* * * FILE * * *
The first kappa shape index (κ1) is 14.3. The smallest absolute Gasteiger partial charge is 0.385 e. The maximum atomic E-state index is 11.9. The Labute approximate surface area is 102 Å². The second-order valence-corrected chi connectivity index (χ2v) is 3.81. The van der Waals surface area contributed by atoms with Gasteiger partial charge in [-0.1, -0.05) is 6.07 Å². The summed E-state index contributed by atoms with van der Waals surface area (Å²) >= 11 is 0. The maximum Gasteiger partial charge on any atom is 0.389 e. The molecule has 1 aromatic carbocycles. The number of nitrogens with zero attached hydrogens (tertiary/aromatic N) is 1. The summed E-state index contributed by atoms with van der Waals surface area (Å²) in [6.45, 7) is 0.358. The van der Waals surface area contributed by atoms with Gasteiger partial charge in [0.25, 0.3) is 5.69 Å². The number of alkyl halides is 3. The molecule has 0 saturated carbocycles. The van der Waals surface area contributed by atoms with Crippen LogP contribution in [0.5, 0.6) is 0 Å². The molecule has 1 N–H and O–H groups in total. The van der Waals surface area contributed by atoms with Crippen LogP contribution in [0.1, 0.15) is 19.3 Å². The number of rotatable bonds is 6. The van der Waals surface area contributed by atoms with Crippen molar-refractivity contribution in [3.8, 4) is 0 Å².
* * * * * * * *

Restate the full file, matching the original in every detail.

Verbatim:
The first kappa shape index (κ1) is 14.3. The smallest absolute Gasteiger partial charge is 0.385 e. The maximum atomic E-state index is 11.9. The Labute approximate surface area is 102 Å². The second-order valence-corrected chi connectivity index (χ2v) is 3.81. The van der Waals surface area contributed by atoms with Gasteiger partial charge in [-0.1, -0.05) is 6.07 Å². The summed E-state index contributed by atoms with van der Waals surface area (Å²) >= 11 is 0. The maximum Gasteiger partial charge on any atom is 0.389 e. The molecule has 1 aromatic carbocycles. The number of nitrogens with zero attached hydrogens (tertiary/aromatic N) is 1. The summed E-state index contributed by atoms with van der Waals surface area (Å²) in [6.45, 7) is 0.358. The van der Waals surface area contributed by atoms with Gasteiger partial charge in [0.25, 0.3) is 5.69 Å². The number of alkyl halides is 3. The molecule has 0 saturated carbocycles. The van der Waals surface area contributed by atoms with Crippen LogP contribution in [0.5, 0.6) is 0 Å². The molecule has 1 N–H and O–H groups in total. The van der Waals surface area contributed by atoms with Crippen LogP contribution in [0.1, 0.15) is 19.3 Å². The number of rotatable bonds is 6. The van der Waals surface area contributed by atoms with Crippen molar-refractivity contribution in [3.8, 4) is 0 Å².